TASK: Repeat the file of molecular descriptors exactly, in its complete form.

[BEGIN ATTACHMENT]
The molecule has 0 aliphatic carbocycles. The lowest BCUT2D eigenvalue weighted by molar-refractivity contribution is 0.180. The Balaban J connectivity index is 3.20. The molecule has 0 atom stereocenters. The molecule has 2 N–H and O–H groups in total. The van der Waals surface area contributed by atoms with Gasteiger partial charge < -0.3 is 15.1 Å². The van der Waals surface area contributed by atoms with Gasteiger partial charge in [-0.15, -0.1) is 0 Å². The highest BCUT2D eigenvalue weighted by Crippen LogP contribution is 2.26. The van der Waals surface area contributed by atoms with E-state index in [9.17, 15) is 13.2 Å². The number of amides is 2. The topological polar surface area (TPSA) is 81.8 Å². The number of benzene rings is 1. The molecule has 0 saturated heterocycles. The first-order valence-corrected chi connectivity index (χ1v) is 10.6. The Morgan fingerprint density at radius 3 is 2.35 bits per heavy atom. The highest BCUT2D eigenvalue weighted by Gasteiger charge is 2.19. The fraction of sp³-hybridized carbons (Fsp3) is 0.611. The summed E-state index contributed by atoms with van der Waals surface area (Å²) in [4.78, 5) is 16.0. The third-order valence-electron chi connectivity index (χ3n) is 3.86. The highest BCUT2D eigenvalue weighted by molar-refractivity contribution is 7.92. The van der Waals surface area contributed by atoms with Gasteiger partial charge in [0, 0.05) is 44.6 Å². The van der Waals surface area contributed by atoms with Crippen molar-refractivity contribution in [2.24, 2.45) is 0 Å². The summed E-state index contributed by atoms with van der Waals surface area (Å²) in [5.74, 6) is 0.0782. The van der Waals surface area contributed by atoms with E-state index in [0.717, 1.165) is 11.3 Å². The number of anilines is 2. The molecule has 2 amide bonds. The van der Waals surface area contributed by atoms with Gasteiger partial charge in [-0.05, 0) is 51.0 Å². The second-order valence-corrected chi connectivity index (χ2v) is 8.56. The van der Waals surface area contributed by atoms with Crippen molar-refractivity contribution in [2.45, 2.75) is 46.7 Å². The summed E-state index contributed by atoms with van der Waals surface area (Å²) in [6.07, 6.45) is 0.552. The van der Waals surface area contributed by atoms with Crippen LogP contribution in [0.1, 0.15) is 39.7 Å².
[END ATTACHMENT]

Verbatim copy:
The molecule has 0 aliphatic carbocycles. The lowest BCUT2D eigenvalue weighted by molar-refractivity contribution is 0.180. The Balaban J connectivity index is 3.20. The molecule has 0 atom stereocenters. The molecule has 2 N–H and O–H groups in total. The van der Waals surface area contributed by atoms with Gasteiger partial charge < -0.3 is 15.1 Å². The van der Waals surface area contributed by atoms with Gasteiger partial charge in [-0.15, -0.1) is 0 Å². The highest BCUT2D eigenvalue weighted by Crippen LogP contribution is 2.26. The van der Waals surface area contributed by atoms with E-state index in [9.17, 15) is 13.2 Å². The number of amides is 2. The topological polar surface area (TPSA) is 81.8 Å². The number of benzene rings is 1. The molecule has 0 saturated heterocycles. The first-order valence-corrected chi connectivity index (χ1v) is 10.6. The Morgan fingerprint density at radius 3 is 2.35 bits per heavy atom. The highest BCUT2D eigenvalue weighted by Gasteiger charge is 2.19. The fraction of sp³-hybridized carbons (Fsp3) is 0.611. The summed E-state index contributed by atoms with van der Waals surface area (Å²) in [4.78, 5) is 16.0. The third-order valence-electron chi connectivity index (χ3n) is 3.86. The highest BCUT2D eigenvalue weighted by molar-refractivity contribution is 7.92. The van der Waals surface area contributed by atoms with Gasteiger partial charge in [0, 0.05) is 44.6 Å². The van der Waals surface area contributed by atoms with Crippen molar-refractivity contribution in [2.24, 2.45) is 0 Å². The summed E-state index contributed by atoms with van der Waals surface area (Å²) in [5.74, 6) is 0.0782. The van der Waals surface area contributed by atoms with E-state index in [0.717, 1.165) is 11.3 Å². The number of anilines is 2. The molecule has 2 amide bonds. The van der Waals surface area contributed by atoms with Gasteiger partial charge in [-0.05, 0) is 51.0 Å². The second-order valence-corrected chi connectivity index (χ2v) is 8.56. The van der Waals surface area contributed by atoms with Crippen molar-refractivity contribution in [2.45, 2.75) is 46.7 Å². The summed E-state index contributed by atoms with van der Waals surface area (Å²) in [6.07, 6.45) is 0.552. The van der Waals surface area contributed by atoms with Crippen LogP contribution in [0.1, 0.15) is 39.7 Å².